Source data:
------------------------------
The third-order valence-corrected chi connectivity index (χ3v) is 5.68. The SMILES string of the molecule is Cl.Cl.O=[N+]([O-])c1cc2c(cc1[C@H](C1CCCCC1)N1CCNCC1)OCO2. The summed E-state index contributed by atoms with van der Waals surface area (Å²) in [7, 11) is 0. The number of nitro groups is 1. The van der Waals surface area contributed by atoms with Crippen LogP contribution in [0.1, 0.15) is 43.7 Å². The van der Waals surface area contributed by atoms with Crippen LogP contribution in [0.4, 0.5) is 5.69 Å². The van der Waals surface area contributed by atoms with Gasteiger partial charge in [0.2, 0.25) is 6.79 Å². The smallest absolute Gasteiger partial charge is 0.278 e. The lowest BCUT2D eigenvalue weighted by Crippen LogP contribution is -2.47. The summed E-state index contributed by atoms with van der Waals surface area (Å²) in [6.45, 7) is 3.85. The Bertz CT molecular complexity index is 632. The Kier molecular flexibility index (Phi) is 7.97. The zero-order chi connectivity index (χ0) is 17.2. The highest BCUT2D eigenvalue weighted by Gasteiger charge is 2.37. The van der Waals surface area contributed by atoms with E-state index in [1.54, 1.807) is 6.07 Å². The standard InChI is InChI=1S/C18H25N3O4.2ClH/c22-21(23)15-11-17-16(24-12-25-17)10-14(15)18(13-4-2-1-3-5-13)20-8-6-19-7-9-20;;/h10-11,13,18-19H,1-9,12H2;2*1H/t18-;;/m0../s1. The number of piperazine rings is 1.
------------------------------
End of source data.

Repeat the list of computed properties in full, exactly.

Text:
The third-order valence-corrected chi connectivity index (χ3v) is 5.68. The SMILES string of the molecule is Cl.Cl.O=[N+]([O-])c1cc2c(cc1[C@H](C1CCCCC1)N1CCNCC1)OCO2. The summed E-state index contributed by atoms with van der Waals surface area (Å²) in [7, 11) is 0. The number of nitro groups is 1. The van der Waals surface area contributed by atoms with Crippen LogP contribution in [0.1, 0.15) is 43.7 Å². The van der Waals surface area contributed by atoms with Crippen LogP contribution in [0.4, 0.5) is 5.69 Å². The van der Waals surface area contributed by atoms with Gasteiger partial charge in [0.2, 0.25) is 6.79 Å². The smallest absolute Gasteiger partial charge is 0.278 e. The lowest BCUT2D eigenvalue weighted by Crippen LogP contribution is -2.47. The summed E-state index contributed by atoms with van der Waals surface area (Å²) in [6.45, 7) is 3.85. The Bertz CT molecular complexity index is 632. The Kier molecular flexibility index (Phi) is 7.97. The zero-order chi connectivity index (χ0) is 17.2. The highest BCUT2D eigenvalue weighted by Gasteiger charge is 2.37. The van der Waals surface area contributed by atoms with E-state index in [1.54, 1.807) is 6.07 Å². The standard InChI is InChI=1S/C18H25N3O4.2ClH/c22-21(23)15-11-17-16(24-12-25-17)10-14(15)18(13-4-2-1-3-5-13)20-8-6-19-7-9-20;;/h10-11,13,18-19H,1-9,12H2;2*1H/t18-;;/m0../s1. The number of piperazine rings is 1.